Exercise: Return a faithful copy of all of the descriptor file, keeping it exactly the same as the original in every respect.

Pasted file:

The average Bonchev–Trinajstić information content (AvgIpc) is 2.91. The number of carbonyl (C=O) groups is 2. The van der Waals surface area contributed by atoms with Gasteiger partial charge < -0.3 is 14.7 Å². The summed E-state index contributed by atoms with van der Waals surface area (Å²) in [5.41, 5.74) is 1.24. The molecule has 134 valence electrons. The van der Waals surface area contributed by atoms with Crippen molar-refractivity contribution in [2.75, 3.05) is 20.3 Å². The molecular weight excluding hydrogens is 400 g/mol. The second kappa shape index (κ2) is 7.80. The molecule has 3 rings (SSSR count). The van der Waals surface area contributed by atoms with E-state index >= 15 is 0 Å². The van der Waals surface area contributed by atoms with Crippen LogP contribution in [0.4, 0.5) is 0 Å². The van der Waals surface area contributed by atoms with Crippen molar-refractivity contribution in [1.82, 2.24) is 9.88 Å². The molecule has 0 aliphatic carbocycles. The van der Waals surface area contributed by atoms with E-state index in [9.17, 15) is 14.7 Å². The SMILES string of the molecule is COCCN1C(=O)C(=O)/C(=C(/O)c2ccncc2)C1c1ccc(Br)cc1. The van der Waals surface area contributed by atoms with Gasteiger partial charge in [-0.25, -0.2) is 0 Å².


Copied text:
The average Bonchev–Trinajstić information content (AvgIpc) is 2.91. The number of carbonyl (C=O) groups is 2. The van der Waals surface area contributed by atoms with Gasteiger partial charge < -0.3 is 14.7 Å². The summed E-state index contributed by atoms with van der Waals surface area (Å²) in [5.41, 5.74) is 1.24. The molecule has 134 valence electrons. The van der Waals surface area contributed by atoms with Crippen molar-refractivity contribution in [2.75, 3.05) is 20.3 Å². The molecular weight excluding hydrogens is 400 g/mol. The second kappa shape index (κ2) is 7.80. The molecule has 3 rings (SSSR count). The van der Waals surface area contributed by atoms with E-state index >= 15 is 0 Å². The van der Waals surface area contributed by atoms with Crippen LogP contribution in [0.4, 0.5) is 0 Å². The van der Waals surface area contributed by atoms with Crippen molar-refractivity contribution in [1.82, 2.24) is 9.88 Å². The molecule has 0 aliphatic carbocycles. The van der Waals surface area contributed by atoms with E-state index in [9.17, 15) is 14.7 Å². The SMILES string of the molecule is COCCN1C(=O)C(=O)/C(=C(/O)c2ccncc2)C1c1ccc(Br)cc1. The van der Waals surface area contributed by atoms with Gasteiger partial charge in [-0.25, -0.2) is 0 Å².